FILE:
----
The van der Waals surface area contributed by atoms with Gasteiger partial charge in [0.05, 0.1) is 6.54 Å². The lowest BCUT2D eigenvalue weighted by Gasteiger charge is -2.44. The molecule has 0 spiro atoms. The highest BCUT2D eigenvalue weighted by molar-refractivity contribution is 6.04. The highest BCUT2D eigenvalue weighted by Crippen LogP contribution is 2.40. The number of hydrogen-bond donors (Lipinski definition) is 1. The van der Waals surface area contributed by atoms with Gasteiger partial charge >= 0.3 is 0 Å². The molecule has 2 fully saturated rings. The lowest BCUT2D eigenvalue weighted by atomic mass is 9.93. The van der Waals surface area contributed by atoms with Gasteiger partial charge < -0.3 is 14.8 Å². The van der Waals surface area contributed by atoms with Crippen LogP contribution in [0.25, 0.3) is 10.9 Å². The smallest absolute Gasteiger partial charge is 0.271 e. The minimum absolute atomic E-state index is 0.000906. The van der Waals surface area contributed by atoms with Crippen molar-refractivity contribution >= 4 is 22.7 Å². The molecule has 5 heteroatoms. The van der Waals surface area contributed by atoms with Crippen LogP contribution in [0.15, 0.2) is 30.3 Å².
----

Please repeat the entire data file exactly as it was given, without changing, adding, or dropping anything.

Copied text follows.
The van der Waals surface area contributed by atoms with Gasteiger partial charge in [0.05, 0.1) is 6.54 Å². The lowest BCUT2D eigenvalue weighted by Gasteiger charge is -2.44. The molecule has 0 spiro atoms. The highest BCUT2D eigenvalue weighted by molar-refractivity contribution is 6.04. The highest BCUT2D eigenvalue weighted by Crippen LogP contribution is 2.40. The number of hydrogen-bond donors (Lipinski definition) is 1. The van der Waals surface area contributed by atoms with Gasteiger partial charge >= 0.3 is 0 Å². The molecule has 2 fully saturated rings. The lowest BCUT2D eigenvalue weighted by atomic mass is 9.93. The van der Waals surface area contributed by atoms with Gasteiger partial charge < -0.3 is 14.8 Å². The van der Waals surface area contributed by atoms with Crippen LogP contribution in [0.25, 0.3) is 10.9 Å². The smallest absolute Gasteiger partial charge is 0.271 e. The minimum absolute atomic E-state index is 0.000906. The van der Waals surface area contributed by atoms with Crippen molar-refractivity contribution >= 4 is 22.7 Å². The molecule has 5 heteroatoms. The van der Waals surface area contributed by atoms with Crippen LogP contribution in [0.15, 0.2) is 30.3 Å².